The 2013 legislative session is still more than three months away but the debates are already taking shape.

Budget hearings began this week with Lt. Gov. Tate Reeves taking to Twitter saying he hopes "agencies comes with ideas on how to save money, not a wish list of how to spend more" and Speaker of the House Philip Gunn agreeing - also on Twitter- with an emphatic, "Yes!" It seems both Republican-led chambers will be holding the state purse strings tight as the taxpayers and taxspenders both continue to slug through a weak economy that in Mississippi may have moved back into recession.

Two major issues potentially impacting the budget are Medicaid expansion and public employee pensions.

Medicaid expansion under the Affordable Care Act - frequently called "ObamaCare" - is projected to add an additional 400,000 Mississippians to the Medicaid rolls. Under the current plan, the federal government would pay 100 percent of the cost for three years and then reduce its share down to 90 percent by 2020. According to Gov. Phil Bryant, the total cost to the Mississippi budget over 7 years would exceed $1.6 billion. Additionally, Bryant says even during the initial three years of full federal funding, the increased administrative cost to the state of a larger Medicaid program would reach $81 million. Bryant opposes expansion.

Medicaid expansion could reignite the fight between Republicans and the Mississippi Hospital Association that raged during former Gov. Haley Barbour's second term over a $90 million assessment/tax to fund the program. Barbour prevailed over the MHA and its allies Speaker Billy McCoy and the Democratic led House of Representatives.

During the next round of elections, MHA played heavily in the fight for the House of Representatives. According to the National Institute on Money in State Politics, MHA contributed $32,000 to Republican House candidates in 2011 and $106,750 to Democratic candidates. Republicans took the House and new Speaker Gunn, along with Lieutenant Governor Reeves, opposes Medicaid expansion. MHA supports expansion.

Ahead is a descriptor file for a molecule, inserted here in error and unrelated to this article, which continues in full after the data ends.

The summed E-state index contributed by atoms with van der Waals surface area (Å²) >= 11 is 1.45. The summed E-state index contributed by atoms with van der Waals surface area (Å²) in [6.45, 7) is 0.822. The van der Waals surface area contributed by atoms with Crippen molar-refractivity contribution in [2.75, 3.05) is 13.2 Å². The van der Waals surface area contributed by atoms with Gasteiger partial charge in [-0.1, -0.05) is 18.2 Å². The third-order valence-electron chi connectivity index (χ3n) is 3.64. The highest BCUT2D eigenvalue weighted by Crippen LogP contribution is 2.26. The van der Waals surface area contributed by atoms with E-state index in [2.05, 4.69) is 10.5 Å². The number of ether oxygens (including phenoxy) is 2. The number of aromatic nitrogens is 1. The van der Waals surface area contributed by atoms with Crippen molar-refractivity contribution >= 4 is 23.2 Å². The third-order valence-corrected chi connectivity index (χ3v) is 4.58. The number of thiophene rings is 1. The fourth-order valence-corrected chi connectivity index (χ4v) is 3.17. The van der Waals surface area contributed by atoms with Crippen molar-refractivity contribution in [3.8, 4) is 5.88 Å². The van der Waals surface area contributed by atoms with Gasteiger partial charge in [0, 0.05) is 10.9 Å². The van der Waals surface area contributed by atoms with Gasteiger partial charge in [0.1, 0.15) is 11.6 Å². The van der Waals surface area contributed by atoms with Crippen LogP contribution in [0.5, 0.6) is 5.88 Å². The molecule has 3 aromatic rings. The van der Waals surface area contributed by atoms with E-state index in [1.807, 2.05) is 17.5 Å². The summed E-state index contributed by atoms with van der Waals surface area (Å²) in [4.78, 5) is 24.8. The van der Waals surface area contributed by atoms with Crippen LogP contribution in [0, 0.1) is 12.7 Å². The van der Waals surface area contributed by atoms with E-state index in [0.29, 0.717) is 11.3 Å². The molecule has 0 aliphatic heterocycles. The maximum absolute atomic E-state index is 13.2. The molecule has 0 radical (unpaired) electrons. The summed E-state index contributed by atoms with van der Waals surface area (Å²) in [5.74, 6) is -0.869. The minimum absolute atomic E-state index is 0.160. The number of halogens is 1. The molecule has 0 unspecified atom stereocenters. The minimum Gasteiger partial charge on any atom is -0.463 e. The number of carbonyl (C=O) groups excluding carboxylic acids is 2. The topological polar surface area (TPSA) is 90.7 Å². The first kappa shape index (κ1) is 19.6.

I doubt MHA could line up enough votes to override a gubernatorial veto were they able to push through expansion over the objections legislative leadership. Because Medicaid must be reauthorized in 2013, Bryant could also use the threat Barbour kept on the table during his fights with MHA: no reauthorization and instead running Medicaid by executive order through the Office of the Governor.

If Medicaid isn't a large enough issue, the circulation of a one-page brief among legislators and lobbyists earlier this year regarding the status of the Public Employees' Retirement System (PERS) could rekindle another past battle that erupted during the 2011 elections following Barbour's appointment of a study commission to recommend PERS reforms. The brief claims that PERS is 53.5 percent funded and receives an average return of 5.4 percent over 10 years while assuming an 8 percent return. Without reforms, the program will not be able to keep the promises made to state employees.

This week's budget hearings brought a warning of a "silver tsunami" with one-third of state workers eligible to retire within five years. House Republicans fearing political fallout in 2011 boxed out many potential reforms by pledging not "in any way to change, alter or amend, in whole or in part, the arrangement current retirees and current employees have with PERS." Other reforms recommended by Barbour's commission could be considered as well as ideas being enacted in other states by Republicans and Democrats alike.

Education reform remains a priority for Republicans for the 2013 legislative session. Last session, school ratings were changed to reflect an A-F grading scale. The release of those ratings this year show need for education reform, according to the Mississippi Center for Public Policy, a nonpartisan think-tank which argues "Parents, not government, are responsible for the education and upbringing of their children." The group has been a leading voice in the call for public charter schools.

MCPP criticized the methods by the Mississippi Department of Education in grading schools. MDE omitted graduation rates from this year's school grades. "The result was predictable: We have the illusion of significant improvement over last year instead of the minimal improvement that would be seen with an accurate comparison. If graduation and college readiness is the real measure of success, the majority of our districts are failing," MCPP President Forest Thigpen stated in an update from his organization. MCPP noted that MDE continues to refuse to implement the school rating system it adopted in 2009 to better compare Mississippi schools to schools in other states.

Education reform issues from MCPP include "charter schools, third grade reading intervention, vouchers for special need students, and modifying the state's accountability model to be more fair and transparent." I suspect Republican leaders in the legislature will consider those and other education reforms.

For those tired of national politics, it won't be long till state issues heat up again.

Brian Perry is a partner with Capstone Public Affairs, LLC and a columnist for the Madison County Journal. Reach him at or @CapstonePerry on Twitter.